Getting out of debt

Though he rubs me the wrong way, Dave Ramsey has helped many many people get out of debt.  I also don’t agree with his “no credit cards EVER” approach to life.  Regardless, his program offers the discipline that many people need to get out and stay out of debt forever and I can appreciate that.  Dave Ramsey employs what is called the “debt snowball plan”.  His plan calls for making minimum payments across the board.  With any extra cash, you consistently put that extra on the smallest debt first.  Once the smallest debt is paid off, you apply all that cash to the next smallest and so on and so forth.  Its a simple plan, but it takes years.  Discipline is necessary, but so is patience.  You have to stay with the plan and be content with the slow roll of the snowball as it builds up through the years.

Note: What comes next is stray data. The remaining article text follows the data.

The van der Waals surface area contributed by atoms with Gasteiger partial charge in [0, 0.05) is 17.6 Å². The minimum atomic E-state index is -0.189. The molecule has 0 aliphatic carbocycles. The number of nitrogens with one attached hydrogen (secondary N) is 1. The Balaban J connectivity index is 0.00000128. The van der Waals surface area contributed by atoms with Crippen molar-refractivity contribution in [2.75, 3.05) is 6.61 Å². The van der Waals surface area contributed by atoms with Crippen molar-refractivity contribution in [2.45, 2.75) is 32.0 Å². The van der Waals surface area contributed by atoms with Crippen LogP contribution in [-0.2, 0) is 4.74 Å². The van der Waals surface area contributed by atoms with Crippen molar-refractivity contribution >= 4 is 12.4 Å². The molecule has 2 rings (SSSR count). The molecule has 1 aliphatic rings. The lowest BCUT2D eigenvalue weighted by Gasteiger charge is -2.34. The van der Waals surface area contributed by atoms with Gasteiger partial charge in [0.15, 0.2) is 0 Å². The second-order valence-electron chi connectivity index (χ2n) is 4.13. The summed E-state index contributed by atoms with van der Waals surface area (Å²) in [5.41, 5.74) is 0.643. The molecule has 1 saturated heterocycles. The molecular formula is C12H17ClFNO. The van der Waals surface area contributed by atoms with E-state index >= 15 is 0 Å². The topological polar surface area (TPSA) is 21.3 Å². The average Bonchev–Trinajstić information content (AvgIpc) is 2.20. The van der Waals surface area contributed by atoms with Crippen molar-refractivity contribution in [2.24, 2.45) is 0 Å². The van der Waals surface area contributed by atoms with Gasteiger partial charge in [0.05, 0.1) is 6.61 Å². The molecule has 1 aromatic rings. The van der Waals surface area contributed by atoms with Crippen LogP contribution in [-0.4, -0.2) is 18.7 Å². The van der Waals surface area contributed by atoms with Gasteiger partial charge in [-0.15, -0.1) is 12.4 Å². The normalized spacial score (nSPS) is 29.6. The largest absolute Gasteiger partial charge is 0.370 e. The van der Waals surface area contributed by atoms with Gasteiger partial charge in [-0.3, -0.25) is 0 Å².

Growing Your Investments

When I was younger, I was always looking for the get rich quick investment.  What I was actually doing was gambling… and losing.  No I do extensive analysis and look for the biggest and most steady growers I can find.  In my opinion these investments are the closest thing to a sure thing outside of U.S. Government debt (which may be less of a sure thing in the future).  The most powerful investments take into account the slow accumulating magic of compounding – and those are the investments I put my money into now.  I can now calculate exactly when I will be rich instead of throwing my money in the hot idea.  There are a couple of caveats to my method though.  I need the patience to let the slow power of compounding work and I need the health to be around for that date when I calculated I will be rich!

Finding a Significant other